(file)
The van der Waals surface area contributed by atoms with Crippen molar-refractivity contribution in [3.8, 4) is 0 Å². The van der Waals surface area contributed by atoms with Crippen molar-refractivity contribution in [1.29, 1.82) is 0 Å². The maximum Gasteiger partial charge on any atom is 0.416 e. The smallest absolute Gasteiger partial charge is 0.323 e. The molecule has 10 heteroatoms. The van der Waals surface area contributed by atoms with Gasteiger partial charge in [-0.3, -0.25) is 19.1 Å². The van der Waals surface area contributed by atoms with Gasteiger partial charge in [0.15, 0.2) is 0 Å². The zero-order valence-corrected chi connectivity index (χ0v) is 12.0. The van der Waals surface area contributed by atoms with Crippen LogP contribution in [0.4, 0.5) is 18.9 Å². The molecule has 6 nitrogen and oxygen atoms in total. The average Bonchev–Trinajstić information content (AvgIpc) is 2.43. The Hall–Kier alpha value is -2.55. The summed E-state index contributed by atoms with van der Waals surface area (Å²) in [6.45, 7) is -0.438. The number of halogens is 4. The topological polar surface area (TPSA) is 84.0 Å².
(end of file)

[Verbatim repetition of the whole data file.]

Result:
The van der Waals surface area contributed by atoms with Crippen molar-refractivity contribution in [3.8, 4) is 0 Å². The van der Waals surface area contributed by atoms with Crippen molar-refractivity contribution in [1.29, 1.82) is 0 Å². The maximum Gasteiger partial charge on any atom is 0.416 e. The smallest absolute Gasteiger partial charge is 0.323 e. The molecule has 10 heteroatoms. The van der Waals surface area contributed by atoms with Gasteiger partial charge in [-0.3, -0.25) is 19.1 Å². The van der Waals surface area contributed by atoms with Gasteiger partial charge in [0.15, 0.2) is 0 Å². The zero-order valence-corrected chi connectivity index (χ0v) is 12.0. The van der Waals surface area contributed by atoms with Crippen LogP contribution in [0.4, 0.5) is 18.9 Å². The molecule has 6 nitrogen and oxygen atoms in total. The average Bonchev–Trinajstić information content (AvgIpc) is 2.43. The Hall–Kier alpha value is -2.55. The summed E-state index contributed by atoms with van der Waals surface area (Å²) in [6.45, 7) is -0.438. The number of halogens is 4. The topological polar surface area (TPSA) is 84.0 Å².